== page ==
Australia’s largest telecom is leaving Microsoft’s
Internet Protocol television (IPTV) early-adopter program. Telstra was
lab-testing the technology, but won’t move to broader residential trials.
The decision revolved around a lack of bandwidth in the carrier’s network,
not problems with Microsoft’s platform, Ed Graczyk, director of marketing
for Microsoft’s TV unit, told internetnews.com.
“They decided that for their particular situation it didn’t make sense to
continue with the program,” he said. A Telstra spokesman could not be
reached for comment.
About a dozen large telecoms in North America, Western Europe and
Asia-Pacific are participating in the trials, which advance from lab, to a
limited number of homes, and finally to 1,000 homes.
Throughout the stages, Microsoft, the telecoms and other partners, such as
set-top box makers, work at integrating front and back-end systems.
Microsoft’s Graczyk refuted media reports
that said Swisscom has delayed its IPTV rollout. The carrier is still deploying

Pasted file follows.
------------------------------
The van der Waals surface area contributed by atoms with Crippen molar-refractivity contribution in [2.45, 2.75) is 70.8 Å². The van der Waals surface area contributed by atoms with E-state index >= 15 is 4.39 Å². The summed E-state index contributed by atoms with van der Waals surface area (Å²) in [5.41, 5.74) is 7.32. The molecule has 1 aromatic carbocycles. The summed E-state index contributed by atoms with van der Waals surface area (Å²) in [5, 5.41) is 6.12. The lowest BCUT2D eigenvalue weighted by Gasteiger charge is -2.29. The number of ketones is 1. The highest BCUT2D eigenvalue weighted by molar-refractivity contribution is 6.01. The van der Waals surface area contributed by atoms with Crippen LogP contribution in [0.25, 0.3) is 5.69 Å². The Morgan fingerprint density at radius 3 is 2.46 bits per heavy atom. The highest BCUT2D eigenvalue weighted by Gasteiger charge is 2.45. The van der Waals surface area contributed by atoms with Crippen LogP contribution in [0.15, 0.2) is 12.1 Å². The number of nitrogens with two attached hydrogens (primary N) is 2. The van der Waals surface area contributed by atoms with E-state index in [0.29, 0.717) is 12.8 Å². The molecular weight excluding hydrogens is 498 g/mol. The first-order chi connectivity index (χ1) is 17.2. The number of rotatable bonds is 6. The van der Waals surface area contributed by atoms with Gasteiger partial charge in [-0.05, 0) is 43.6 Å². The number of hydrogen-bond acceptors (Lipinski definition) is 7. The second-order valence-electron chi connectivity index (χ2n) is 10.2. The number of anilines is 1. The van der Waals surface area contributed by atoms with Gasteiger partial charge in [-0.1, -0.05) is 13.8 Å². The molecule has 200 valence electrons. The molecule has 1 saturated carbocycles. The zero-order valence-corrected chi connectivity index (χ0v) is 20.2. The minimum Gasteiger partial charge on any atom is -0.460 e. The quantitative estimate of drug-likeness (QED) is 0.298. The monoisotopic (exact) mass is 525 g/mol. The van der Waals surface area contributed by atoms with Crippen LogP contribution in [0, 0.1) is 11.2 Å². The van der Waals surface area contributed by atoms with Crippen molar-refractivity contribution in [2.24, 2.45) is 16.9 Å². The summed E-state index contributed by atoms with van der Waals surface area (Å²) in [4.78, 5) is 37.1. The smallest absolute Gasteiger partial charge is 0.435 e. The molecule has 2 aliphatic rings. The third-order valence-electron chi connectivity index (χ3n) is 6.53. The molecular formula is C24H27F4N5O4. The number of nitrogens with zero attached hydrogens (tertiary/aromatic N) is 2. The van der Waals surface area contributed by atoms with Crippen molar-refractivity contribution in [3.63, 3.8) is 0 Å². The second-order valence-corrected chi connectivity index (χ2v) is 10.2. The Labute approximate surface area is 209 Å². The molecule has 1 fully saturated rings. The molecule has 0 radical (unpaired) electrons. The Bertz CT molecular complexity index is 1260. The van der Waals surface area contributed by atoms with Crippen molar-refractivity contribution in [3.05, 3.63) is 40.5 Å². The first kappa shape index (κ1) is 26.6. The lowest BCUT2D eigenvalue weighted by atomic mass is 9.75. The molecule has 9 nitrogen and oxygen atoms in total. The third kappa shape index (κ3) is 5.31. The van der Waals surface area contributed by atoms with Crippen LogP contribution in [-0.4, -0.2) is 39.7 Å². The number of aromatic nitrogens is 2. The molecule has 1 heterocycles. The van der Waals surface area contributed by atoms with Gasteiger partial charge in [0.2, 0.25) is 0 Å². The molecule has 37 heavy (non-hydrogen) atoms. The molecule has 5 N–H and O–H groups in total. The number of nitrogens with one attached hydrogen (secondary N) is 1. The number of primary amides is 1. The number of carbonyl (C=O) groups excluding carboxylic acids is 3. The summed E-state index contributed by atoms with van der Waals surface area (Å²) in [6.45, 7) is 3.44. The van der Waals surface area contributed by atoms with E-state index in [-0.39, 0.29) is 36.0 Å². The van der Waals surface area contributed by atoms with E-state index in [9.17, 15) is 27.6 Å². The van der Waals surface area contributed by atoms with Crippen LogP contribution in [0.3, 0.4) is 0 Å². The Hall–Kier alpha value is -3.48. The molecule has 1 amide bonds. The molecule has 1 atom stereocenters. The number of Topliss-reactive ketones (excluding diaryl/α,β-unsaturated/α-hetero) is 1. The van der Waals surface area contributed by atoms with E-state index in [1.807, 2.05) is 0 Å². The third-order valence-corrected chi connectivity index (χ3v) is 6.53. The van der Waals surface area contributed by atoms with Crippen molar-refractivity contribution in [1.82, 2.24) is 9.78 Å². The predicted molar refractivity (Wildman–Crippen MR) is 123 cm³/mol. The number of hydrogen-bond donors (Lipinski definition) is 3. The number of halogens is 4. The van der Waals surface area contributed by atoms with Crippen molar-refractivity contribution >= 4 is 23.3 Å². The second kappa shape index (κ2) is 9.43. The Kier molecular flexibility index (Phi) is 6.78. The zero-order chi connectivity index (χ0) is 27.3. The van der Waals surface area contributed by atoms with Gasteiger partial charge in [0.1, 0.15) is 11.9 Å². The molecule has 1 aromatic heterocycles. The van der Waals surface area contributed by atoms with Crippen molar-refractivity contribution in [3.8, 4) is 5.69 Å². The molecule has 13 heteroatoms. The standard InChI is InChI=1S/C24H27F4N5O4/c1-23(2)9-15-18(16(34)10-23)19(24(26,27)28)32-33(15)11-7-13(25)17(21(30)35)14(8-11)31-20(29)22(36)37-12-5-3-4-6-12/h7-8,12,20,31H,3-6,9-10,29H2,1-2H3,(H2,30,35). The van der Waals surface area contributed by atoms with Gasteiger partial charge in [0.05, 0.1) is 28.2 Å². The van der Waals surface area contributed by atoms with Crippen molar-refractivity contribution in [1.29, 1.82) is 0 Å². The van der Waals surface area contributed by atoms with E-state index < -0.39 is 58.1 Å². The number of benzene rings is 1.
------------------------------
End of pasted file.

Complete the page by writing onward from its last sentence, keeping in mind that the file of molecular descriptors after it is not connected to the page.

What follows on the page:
the technology at year’s end, although in fewer homes because of a shortage
of set-top boxes, he said.
In the United States, Microsoft’s high-profile IPTV relationship with
remains on track, said Wes Warnock, an SBC spokesman.
“Our goal is to deploy IP-based services to the mass market as soon as the technology and the services are stable and ready to scale in the market,”
Warnock said. “We are proceeding with an initial controlled market entry at the end of this year, beginning of next — and scaling in 2006.”
In November, SBC announced a 10-year, $400 million deal to use Microsoft’s IPTV software.
It’s a crucial piece of the regional telecom’s multi-billion-dollar plan to use fiber-optic cable to deliver a “triple-play” bundle of television, phone and high-speed Internet services to consumers.
The IP TV service will include customizable channel lineups,
video-on-demand, digital video recording, interactive program guides, event
notifications and content protection features. Microsoft will also resell the IPTV platform through Alcatel